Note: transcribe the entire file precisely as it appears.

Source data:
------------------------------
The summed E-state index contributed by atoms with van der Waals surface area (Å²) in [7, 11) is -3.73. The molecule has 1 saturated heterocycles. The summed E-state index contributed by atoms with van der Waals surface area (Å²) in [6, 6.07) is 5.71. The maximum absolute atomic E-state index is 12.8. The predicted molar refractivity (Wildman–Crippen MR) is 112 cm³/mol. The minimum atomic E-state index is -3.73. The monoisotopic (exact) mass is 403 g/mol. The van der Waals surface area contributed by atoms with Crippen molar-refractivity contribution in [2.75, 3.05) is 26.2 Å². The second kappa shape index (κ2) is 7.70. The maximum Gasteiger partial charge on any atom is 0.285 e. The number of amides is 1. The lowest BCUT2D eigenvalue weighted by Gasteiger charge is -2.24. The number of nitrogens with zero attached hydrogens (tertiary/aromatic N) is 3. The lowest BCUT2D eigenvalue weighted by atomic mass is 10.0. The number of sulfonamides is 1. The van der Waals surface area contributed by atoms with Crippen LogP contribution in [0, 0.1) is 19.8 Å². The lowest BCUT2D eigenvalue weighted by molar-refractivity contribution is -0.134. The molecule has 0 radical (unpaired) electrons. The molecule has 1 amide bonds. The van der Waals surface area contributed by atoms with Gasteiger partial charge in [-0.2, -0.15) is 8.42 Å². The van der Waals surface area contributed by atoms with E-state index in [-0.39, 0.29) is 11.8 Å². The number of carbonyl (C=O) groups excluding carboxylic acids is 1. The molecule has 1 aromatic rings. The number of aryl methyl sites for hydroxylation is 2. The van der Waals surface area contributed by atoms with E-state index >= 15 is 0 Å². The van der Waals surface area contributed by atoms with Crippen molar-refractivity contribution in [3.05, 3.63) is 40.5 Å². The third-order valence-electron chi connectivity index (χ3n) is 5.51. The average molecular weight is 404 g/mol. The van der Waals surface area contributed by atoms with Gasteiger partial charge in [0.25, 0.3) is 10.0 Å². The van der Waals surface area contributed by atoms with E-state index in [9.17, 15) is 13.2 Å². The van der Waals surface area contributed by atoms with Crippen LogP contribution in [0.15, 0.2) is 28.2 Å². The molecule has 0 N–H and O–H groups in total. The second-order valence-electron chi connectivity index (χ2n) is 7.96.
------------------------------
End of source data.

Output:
The summed E-state index contributed by atoms with van der Waals surface area (Å²) in [7, 11) is -3.73. The molecule has 1 saturated heterocycles. The summed E-state index contributed by atoms with van der Waals surface area (Å²) in [6, 6.07) is 5.71. The maximum absolute atomic E-state index is 12.8. The predicted molar refractivity (Wildman–Crippen MR) is 112 cm³/mol. The minimum atomic E-state index is -3.73. The monoisotopic (exact) mass is 403 g/mol. The van der Waals surface area contributed by atoms with Crippen molar-refractivity contribution in [2.75, 3.05) is 26.2 Å². The second kappa shape index (κ2) is 7.70. The maximum Gasteiger partial charge on any atom is 0.285 e. The number of amides is 1. The lowest BCUT2D eigenvalue weighted by Gasteiger charge is -2.24. The number of nitrogens with zero attached hydrogens (tertiary/aromatic N) is 3. The lowest BCUT2D eigenvalue weighted by atomic mass is 10.0. The number of sulfonamides is 1. The van der Waals surface area contributed by atoms with Crippen LogP contribution in [0, 0.1) is 19.8 Å². The lowest BCUT2D eigenvalue weighted by molar-refractivity contribution is -0.134. The molecule has 0 radical (unpaired) electrons. The molecule has 1 amide bonds. The van der Waals surface area contributed by atoms with Gasteiger partial charge in [-0.2, -0.15) is 8.42 Å². The van der Waals surface area contributed by atoms with E-state index in [-0.39, 0.29) is 11.8 Å². The number of carbonyl (C=O) groups excluding carboxylic acids is 1. The molecule has 1 aromatic rings. The number of aryl methyl sites for hydroxylation is 2. The van der Waals surface area contributed by atoms with E-state index >= 15 is 0 Å². The van der Waals surface area contributed by atoms with Crippen molar-refractivity contribution in [3.05, 3.63) is 40.5 Å². The third-order valence-electron chi connectivity index (χ3n) is 5.51. The average molecular weight is 404 g/mol. The van der Waals surface area contributed by atoms with Gasteiger partial charge in [0.25, 0.3) is 10.0 Å². The van der Waals surface area contributed by atoms with E-state index in [9.17, 15) is 13.2 Å². The van der Waals surface area contributed by atoms with Crippen LogP contribution in [0.15, 0.2) is 28.2 Å². The molecule has 0 N–H and O–H groups in total. The second-order valence-electron chi connectivity index (χ2n) is 7.96.